By Aysha Bagchi
The E-word has gotten a bad rep as of late, and it doesn’t deserve it. In fact, the past few weeks have been a big lesson in empathy — the ability to understand and share the feelings of others — is so important. In the aftermath of Sonia Sotomayor’s Supreme Court nomination, Republicans came armed with accusations that Obama appointed a “judicial activist” under the code word “empathy.”
Empathy, according to some outspoken Republicans, means showing bias or prejudice when considering claims or representing people. It is a warm-and-fuzzy code word for “legislating from the bench” with a specific agenda (most often to take away guns, define marriage and promote abortions). It seeks to override the law. It is undemocratic.
The irony of the recent condemnation of empathy is that people of all political ideologies empathize at least with like-minded people. A lifetime gun owner from rural America empathizes at least with fellow gun owners, understanding how important guns are to them and their way of life. A parent of a child who died in the Virginia Tech shooting may empathize with advocates for increased gun restrictions, understanding how frustrated survivors feel when a loved one dies. The question is not whether people empathize, but with whom.
It is easy to empathize with people like ourselves because we share their experiences. That kind of empathy comes without effort. With others, empathy is a task, requiring us to imagine ourselves in another’s shoes and to be as generous as possible in understanding the case of the other side. This second kind of empathy is hard work; it doesn’t come as easily or as often. And without it, reasonable people come to different conclusions with little understanding of how any reasonable person could think otherwise.
Take, for example, the recent 5-4 Supreme Court decision, District Attorney v. Osborne. The Supreme Court ruled that there is no constitutional right to post-conviction access to DNA evidence that might prove a convict’s innocence. Justice Alito showed empathy with state efforts to preserve a finality in decisions and keep the guilty behind bars, calling a guarantee of access to DNA evidence an opportunity to “game the criminal justice system” in the hopes that contamination of the evidence might lead to post-conviction relief.
Justice Stevens, on the other hand, empathized more strongly with the few innocent who are wrongly convicted, declaring that “[t]here is no reason to deny access to the evidence and there are many reasons to provide it.” Without appreciating the feelings of a state prosecutor working to keep the guilty off the street or of an innocent convict seeking life-rescuing proof, the Court would fail to take into account the interests that make its decision so important and difficult.
In this context, the controversy over Sotomayor’s statement about a wise Latina woman is illuminating. Claiming that a wise Latina will more often reach better conclusions than a white male who “hasn’t lived that life” may simply mean that a wise Latina woman will more easily empathize with women and minorities than a white male. Historically, empathy with men and the majority has not been lacking in the white male officials who were in power, but empathy with women and particular minorities has. Thus, if a Latina woman is more likely to empathize with minorities and women, and that empathy doesn’t come at the expense of empathy with the majority and men, a few more Latina women would be a positive addition to judges in America.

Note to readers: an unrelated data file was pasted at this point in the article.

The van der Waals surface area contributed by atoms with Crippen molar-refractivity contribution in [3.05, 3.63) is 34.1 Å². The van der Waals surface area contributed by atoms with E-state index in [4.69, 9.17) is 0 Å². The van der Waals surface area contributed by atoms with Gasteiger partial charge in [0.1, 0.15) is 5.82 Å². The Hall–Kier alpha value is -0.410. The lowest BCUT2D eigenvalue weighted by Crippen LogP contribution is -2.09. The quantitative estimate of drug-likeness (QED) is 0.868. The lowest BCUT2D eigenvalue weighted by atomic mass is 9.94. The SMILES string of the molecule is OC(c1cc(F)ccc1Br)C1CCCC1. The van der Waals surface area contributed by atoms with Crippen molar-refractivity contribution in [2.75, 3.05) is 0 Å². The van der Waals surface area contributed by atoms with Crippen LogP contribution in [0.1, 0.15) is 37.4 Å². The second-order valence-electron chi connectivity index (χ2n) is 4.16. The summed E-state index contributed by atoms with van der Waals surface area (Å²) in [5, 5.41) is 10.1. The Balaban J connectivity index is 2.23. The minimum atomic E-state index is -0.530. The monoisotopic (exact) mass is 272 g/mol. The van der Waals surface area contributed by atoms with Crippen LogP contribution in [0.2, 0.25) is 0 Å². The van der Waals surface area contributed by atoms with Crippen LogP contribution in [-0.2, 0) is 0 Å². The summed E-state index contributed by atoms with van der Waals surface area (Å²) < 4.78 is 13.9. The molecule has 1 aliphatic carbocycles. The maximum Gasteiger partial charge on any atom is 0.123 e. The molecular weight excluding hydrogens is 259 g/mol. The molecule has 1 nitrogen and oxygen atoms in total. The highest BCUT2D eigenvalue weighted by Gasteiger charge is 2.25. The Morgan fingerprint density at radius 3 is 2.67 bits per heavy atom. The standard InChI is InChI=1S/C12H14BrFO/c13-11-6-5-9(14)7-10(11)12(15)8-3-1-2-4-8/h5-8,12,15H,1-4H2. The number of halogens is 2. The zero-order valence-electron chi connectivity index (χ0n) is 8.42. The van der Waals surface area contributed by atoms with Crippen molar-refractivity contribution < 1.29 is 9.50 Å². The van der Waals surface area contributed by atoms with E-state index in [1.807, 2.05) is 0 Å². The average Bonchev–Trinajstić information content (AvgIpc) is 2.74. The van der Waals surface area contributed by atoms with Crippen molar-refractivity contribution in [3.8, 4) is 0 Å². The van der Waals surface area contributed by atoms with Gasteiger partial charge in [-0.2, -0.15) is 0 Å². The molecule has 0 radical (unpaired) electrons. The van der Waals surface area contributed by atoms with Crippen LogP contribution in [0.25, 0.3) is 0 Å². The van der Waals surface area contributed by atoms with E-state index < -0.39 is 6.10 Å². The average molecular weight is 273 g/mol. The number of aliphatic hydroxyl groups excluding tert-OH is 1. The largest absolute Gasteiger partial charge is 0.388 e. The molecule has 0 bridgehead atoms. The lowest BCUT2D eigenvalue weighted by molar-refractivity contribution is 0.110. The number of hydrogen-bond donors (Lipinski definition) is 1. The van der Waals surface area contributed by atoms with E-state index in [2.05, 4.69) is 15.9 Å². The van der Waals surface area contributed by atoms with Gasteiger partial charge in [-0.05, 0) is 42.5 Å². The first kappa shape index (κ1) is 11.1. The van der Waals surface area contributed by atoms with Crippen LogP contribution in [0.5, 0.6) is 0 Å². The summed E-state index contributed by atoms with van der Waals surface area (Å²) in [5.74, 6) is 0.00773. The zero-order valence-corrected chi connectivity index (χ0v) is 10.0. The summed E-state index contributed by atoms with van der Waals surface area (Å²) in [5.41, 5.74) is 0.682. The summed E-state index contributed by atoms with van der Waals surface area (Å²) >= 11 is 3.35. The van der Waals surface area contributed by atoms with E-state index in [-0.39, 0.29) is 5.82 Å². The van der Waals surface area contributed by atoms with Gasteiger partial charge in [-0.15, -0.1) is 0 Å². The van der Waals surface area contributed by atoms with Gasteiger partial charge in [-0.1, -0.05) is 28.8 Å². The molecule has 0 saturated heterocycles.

Whoopi Goldberg highlighted the point on “The View” this week in talking about Sotomayor’s nomination. She said she has “always had to deal with the fact that the judges on the Supreme Court were all white and [she] had to hope that they knew something about where [she] was coming from.”
Nominees to the Court who empathize more broadly will inspire confidence in groups of people whose claims upon the law have historically been neglected by the Court. Such groups will increasingly believe the Court is hearing new voices in addition to the old ones. The ability to empathize with different types of people, including those outside the mainstream, brings greater understanding, not bias.
All this has played out in the recent Gates controversy, in which Harvard Professor Henry Gates Jr. was arrested at his home for “disorderly conduct.” In the immediate aftermath, without sufficient facts to complete the actual story, people filled in the blanks to create their own stories. Those with strong empathy for minorities who have suffered from racial profiling told a story of a man targeted and ultimately arrested because of his race. Those with strong empathy for law enforcement officials told a story of an uncooperative professor who deserved to be arrested. Those with empathy for both parties told a more complicated story and reserved judgment — and probably came closer to the truth.
In the New York Times this week, Judith Warner connected the incident to a line from Obama’s campaign speech on race in which he called on blacks and whites to listen to each other’s narratives, on whites to stop dismissing black narratives as paranoia and blacks to stop dismissing white narratives as prejudice. In short, he called on Americans to empathize more broadly. Empathy is a crucial factor in picking judges, electing officials, and understanding any debate. Extending our empathy challenges us to ask questions we don’t like to — to walk down paths that lead us away from our cloisters. It is in effect opening another window. Empathy complicates matters, which is a good thing, so politicians need to stop giving it a bad name.
Aysha is chock-full of empathy. You can reach her at abagchi ‘at’ stanford.edu.